About a half mile from the summit we started following a moose path that went in the general direction we were going and it took us right to the summit. Saved us a lot of time and effort of crashing through the blowdowns.

Me on the summit of Blue
Me on the summit of Blue

We had another PBJ and then headed down to the logging road we had come up. We hoped to avoid the beaver area and we succeeded in doing that. We saw some more moose activity but not as much as between Gore and Blue.

Moose antler rubbing
Moose antler rubbing

After reaching the logging road we quickly made our way back to the car and fortunately made it back before dark. Only 12 more peaks to go to finish the New Hampshire 100 Highest.

Mt. Muise

Hiked Mt. Muise on 10/25/16 with Bill and Diane Schor. It was a cloudy day with a few snow showers and temps in the high 20s and low 30s. Muise is located off Nash Stream Road north of the town of Stark. We were able to drive about a mile further on the road than we anticipated as the gate was open. That made the hike about 2 miles shorter than we planned. We still had to walk about a mile along Nash Stream Road and then a short distance on the Cohos trail before we started our bushwhack.

Snow covered Nash Stream Road
Snow covered Nash Stream Road
Cohos trail marked with yellow blazes
Cohos trail marked with yellow blazes

Once we started the bushwhack it was pretty open forest, there was one short section where it was sort of thick spruce and steep and one short section of really awful thick spruce. For the most part though it was a really nice bushwhack.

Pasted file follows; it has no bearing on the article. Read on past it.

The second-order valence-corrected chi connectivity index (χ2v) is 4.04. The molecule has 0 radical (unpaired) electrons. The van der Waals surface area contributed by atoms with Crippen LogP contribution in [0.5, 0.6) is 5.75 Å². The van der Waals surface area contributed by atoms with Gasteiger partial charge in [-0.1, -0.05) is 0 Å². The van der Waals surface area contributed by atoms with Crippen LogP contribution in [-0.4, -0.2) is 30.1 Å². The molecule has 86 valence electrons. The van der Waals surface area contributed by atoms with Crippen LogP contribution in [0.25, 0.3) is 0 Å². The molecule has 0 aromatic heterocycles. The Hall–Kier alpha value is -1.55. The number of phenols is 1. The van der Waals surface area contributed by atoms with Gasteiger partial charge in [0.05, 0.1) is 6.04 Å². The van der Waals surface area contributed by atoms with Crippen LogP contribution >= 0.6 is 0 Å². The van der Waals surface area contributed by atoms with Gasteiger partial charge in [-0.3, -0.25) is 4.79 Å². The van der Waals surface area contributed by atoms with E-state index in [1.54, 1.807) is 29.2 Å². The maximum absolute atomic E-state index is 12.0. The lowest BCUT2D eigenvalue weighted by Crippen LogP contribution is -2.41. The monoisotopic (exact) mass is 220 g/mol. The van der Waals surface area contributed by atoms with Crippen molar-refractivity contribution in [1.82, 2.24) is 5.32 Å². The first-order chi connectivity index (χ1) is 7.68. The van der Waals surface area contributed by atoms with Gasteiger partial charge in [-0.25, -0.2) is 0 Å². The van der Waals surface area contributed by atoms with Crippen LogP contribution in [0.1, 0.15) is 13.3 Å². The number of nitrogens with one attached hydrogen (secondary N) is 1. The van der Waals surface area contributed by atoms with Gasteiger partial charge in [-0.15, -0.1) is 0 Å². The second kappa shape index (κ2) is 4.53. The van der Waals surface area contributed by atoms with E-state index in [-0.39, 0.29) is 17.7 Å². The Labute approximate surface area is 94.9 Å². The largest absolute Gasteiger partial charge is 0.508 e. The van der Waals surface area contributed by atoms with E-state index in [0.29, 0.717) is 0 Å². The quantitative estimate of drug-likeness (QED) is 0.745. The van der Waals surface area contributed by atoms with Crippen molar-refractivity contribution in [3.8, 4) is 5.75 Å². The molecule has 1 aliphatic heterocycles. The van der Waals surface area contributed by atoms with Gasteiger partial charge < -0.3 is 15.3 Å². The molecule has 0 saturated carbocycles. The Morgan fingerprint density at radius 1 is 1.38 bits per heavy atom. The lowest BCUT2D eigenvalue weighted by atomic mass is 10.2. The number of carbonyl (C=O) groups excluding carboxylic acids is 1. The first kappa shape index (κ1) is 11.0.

Open forest for bushwhacking
Open forest for bushwhacking

We reached the summit about 11:15 but didn’t linger very long. There weren’t any views and it was cold and windy so all we did was sign the register and head back down.

Me on the summit
Me on the summit

It was nice having snow on the ground as we didn’t have to follow a compass bearing to return, just follow our tracks. We ate our PBJs in the warm car on the way home. Only 14 peaks left to finish the New Hampshire 100 Highest.

Middle and South Hitchcock

Hiked Middle and South Hitchcock on 10/19/2016 with Bill Schor and Bill Cronin. It was a bright sunny day with temps in the 50s and low 60s, kind of warm for a bushwhack. We started out on the Discovery trail off the Kancamaugus Highway and then followed an old logging road until its end where we started the bushwhack.

Bill C in the parking lot
Bill C in the parking lot
Logging road with a few blowdowns
Logging road with a few blowdowns

We slowly went uphill toward the summit of South Hitchcock and then it got quite steep for a short distance and then we came out in a flat area to the west of the summit.

View before the summit of Scar Ridge
View of Scar Ridge

We turned east to find the summit slightly uphill from where we entered the flat area. We signed in at the canister and had a snack before heading over to Middle Hitchcock.

South Hitchcock canister
South Hitchcock canister

There were a few blowdowns on the way over to Middle Hitchcock but it was basically an easy hike. We reached the summit and signed in and ate our PBJs.

Me on Middle Hitchcock
Me on Middle Hitchcock
Bill C signing us in to the log
Bill C signing us in to the log

We left the summit heading west before dropping down to avoid a cliff area. In retrospect we should have returned to the low spot between Middle and South and gone down the same way we came up. We spent 5 hours coming down and doing lots of ups and downs that could have been avoided if we had returned the same way we came up. There was some nice foliage on the way down.

Some nice colorful leaves
Some nice colorful leaves

We got to the parking lot later than planned but it was still a good day. Only 15 peaks left to finish the New Hampshire 100 Highest.